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Alchemist Infra Realty Ltd.

vs Sebi, 2013 SAT


Appellant - a public limited company carrying on business of development of high-quality infrastructure and
real estate in and around India; not listed on any Stock Exchange.

the impugned order - the Respondent held that Appellant had launched Collective Investment Schemes ('CISs')
without obtaining any registration from the Respondent as mandated by the provisions of Section 12(1B) of
the SEBI Act, 1992 and Regulation 3 of the SEBI (Collective Investment Schemes) Regulations, 1999 ('CIS

The case of Appellant - it was not dealing in any 'securities' as defined under the SEBI Act, 1992 or SCRA 1956 .
Thus, it was not connected with the securities market in any manner & its business operations are not covered
by any of the provisions of the SEBI Act, SCRA or CIS Regulations in question. Therefore, no certificate of
registration was required to be obtained in terms of the above said Acts or the CIS Regulations.

Even before commencing its business transactions with potential purchasers of land, Appellant had its own
land or interest therein. diverse people from all across the country are purchasing land from it and all
necessary legal formalities including agreements and/or conveyance deeds are duly executed by and between
Appellant and the concerned purchasers. The purchasers of land also enter into an agreement with Appellant,
called the ‘Supervision Agreement’ to develop, work, control and supervise the said land for a particular period
of time and a management fee is also charged by Appellant for performing this task, on behalf of the
purchasers. Thereafter, the deed of conveyance is passed on to the Appellant and a Certificate of Property is
issued to the purchaser by Appellant, in which the expected value of the said piece of land after the expiry of a
fixed period of time is also mentioned.

Contentions of the Appellant:

i. Appellant was the owner of land prior to it entering into transactions with its customers / clients and
was not offering any scheme or arrangement and the purchasers of the land cannot be called
investors, since they become registered owners of land;
ii. The payments made by the purchasers are not pooled or utilized for the purposes of the alleged
scheme/ arrangement; there was no arrangement between the purchasers and the Appellant to share
any profit;
iii. The common objective of all business is to make profit and in this case the purchaser obtains
ownership of the land as consideration and Appellant receives money as consideration;
iv. The Appellant does not guarantee any profit to the purchaser. Moreover, the sale consideration being
received by the Appellant is not being managed by the Appellant on behalf of the purchasers;
v. the amount of money received by it from various buyers of land is classified as consideration against
‘stock in trade’ and not as deposits received from the general public or loan or borrowing from
creditors. Thus, it is purely a case of transaction of sale and purchase of land and no more. It cannot
be termed as a Collective Investment Scheme since requirements u/ Section 11(AA) of the SEBI Act are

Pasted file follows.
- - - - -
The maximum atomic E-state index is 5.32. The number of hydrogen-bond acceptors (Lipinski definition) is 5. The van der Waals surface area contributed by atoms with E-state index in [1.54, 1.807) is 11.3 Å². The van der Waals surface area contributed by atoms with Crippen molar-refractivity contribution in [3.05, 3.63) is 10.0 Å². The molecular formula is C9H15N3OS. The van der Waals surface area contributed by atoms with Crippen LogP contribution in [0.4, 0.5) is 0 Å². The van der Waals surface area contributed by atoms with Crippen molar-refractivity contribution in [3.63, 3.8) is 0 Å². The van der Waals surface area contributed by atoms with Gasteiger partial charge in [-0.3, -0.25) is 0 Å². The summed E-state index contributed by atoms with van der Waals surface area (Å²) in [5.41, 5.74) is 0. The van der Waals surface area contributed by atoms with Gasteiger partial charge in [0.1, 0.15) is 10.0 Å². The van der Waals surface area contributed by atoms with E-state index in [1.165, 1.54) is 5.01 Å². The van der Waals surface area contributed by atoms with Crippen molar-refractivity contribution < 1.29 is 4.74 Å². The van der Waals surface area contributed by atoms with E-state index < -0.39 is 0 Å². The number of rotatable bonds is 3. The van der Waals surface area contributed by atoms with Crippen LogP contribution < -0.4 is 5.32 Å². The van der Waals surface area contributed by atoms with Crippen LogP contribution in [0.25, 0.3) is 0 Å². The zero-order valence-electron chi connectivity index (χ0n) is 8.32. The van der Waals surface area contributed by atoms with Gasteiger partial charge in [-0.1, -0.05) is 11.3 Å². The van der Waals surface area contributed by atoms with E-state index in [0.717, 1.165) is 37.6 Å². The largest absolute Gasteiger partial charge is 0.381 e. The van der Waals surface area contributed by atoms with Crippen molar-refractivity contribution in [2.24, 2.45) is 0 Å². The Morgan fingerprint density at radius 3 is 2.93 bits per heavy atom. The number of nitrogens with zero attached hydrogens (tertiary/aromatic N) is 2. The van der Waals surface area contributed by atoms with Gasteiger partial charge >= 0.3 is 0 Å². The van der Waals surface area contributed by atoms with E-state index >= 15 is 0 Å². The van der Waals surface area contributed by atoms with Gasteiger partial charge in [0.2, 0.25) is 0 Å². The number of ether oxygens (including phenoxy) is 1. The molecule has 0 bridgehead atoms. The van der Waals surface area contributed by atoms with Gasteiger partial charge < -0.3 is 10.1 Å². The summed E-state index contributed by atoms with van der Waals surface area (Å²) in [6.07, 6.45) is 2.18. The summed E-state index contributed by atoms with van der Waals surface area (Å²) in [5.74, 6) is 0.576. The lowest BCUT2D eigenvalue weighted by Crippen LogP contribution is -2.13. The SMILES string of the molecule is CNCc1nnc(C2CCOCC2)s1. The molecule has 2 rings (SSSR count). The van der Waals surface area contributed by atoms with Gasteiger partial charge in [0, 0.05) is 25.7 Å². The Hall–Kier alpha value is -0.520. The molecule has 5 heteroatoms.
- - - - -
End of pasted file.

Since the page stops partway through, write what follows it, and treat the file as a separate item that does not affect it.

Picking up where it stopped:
not met with.

Distinction: M/s. P.G.F. Limited vis-a-vis the case of Appellant (as pointed out by appellant)

1. sale of land was not immediately made; it was sale of land is immediate; not dependent on any
dependent on certain other time bound time bound contingency;

2. the company continued to retain absolute Appellant develops, works and supervises the land
control over the land in terms of a Supervision Agreement entered into
by Appellant and its customers / clients, which is
not compulsorily renewed and upon the expiry of
the same, the customers / clients have complete
control over the land;

3. sample agreement does not disclose how there is a separate agreement for working,
much would be the cost of the land and how development and supervision of land; amount paid
much money would be spent on development, for these are distinct and clearly demarcated;

4. there was no development of land there is substantial development of land;

5. sale deed executed, no registration; deed of conveyance executed / registered upon


6. possibility of joint sale deeds being executed no joint sale deed is executed;

7. agreements are one-sided and arbitrary agreements are not arbitrary, one-sided or unfair;

8. genuineness of documents appears to be genuineness of documents has never been

doubtful questioned;

9. uncertainty in the transactions to the no uncertainty at all in the transactions; no

disadvantage of the investors complaint ever received by Appellant or

10. customers were assured of a high amount of no returns / appreciation assured or guaranteed to
appreciation in the value of the land after its customers / clients;
development; nothing but a return

Contention of Respondent

(i) on perusal of the documents provided by the appellant-

 While applying, the investors necessarily have to execute a supervision/development agreement with
the Company. Without executing the same, an investor would not be eligible to file the applications;
 The plot of land as mentioned in the conveyance deed cannot be identified. The investor does not